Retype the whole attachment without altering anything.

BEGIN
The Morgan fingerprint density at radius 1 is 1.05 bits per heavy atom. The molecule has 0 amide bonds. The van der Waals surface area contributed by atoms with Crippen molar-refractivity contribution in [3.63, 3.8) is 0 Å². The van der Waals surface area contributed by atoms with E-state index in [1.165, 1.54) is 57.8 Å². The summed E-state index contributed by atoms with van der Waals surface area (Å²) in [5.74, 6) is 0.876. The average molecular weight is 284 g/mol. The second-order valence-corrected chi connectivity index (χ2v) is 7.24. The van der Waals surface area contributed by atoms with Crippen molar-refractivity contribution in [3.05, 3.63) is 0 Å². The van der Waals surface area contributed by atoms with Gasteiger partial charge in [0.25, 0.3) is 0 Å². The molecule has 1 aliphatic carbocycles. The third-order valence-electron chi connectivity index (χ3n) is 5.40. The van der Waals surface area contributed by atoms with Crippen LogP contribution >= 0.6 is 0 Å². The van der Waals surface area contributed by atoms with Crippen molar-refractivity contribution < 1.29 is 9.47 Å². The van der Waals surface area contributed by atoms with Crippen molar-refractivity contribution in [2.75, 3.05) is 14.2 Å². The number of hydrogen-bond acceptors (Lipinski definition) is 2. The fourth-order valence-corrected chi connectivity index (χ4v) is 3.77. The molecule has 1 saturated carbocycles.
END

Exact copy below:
The Morgan fingerprint density at radius 1 is 1.05 bits per heavy atom. The molecule has 0 amide bonds. The van der Waals surface area contributed by atoms with Crippen molar-refractivity contribution in [3.63, 3.8) is 0 Å². The van der Waals surface area contributed by atoms with E-state index in [1.165, 1.54) is 57.8 Å². The summed E-state index contributed by atoms with van der Waals surface area (Å²) in [5.74, 6) is 0.876. The average molecular weight is 284 g/mol. The second-order valence-corrected chi connectivity index (χ2v) is 7.24. The van der Waals surface area contributed by atoms with Crippen molar-refractivity contribution in [3.05, 3.63) is 0 Å². The van der Waals surface area contributed by atoms with Gasteiger partial charge in [0.25, 0.3) is 0 Å². The molecule has 1 aliphatic carbocycles. The third-order valence-electron chi connectivity index (χ3n) is 5.40. The van der Waals surface area contributed by atoms with Crippen LogP contribution >= 0.6 is 0 Å². The van der Waals surface area contributed by atoms with Crippen molar-refractivity contribution < 1.29 is 9.47 Å². The van der Waals surface area contributed by atoms with Crippen molar-refractivity contribution in [2.75, 3.05) is 14.2 Å². The number of hydrogen-bond acceptors (Lipinski definition) is 2. The fourth-order valence-corrected chi connectivity index (χ4v) is 3.77. The molecule has 1 saturated carbocycles.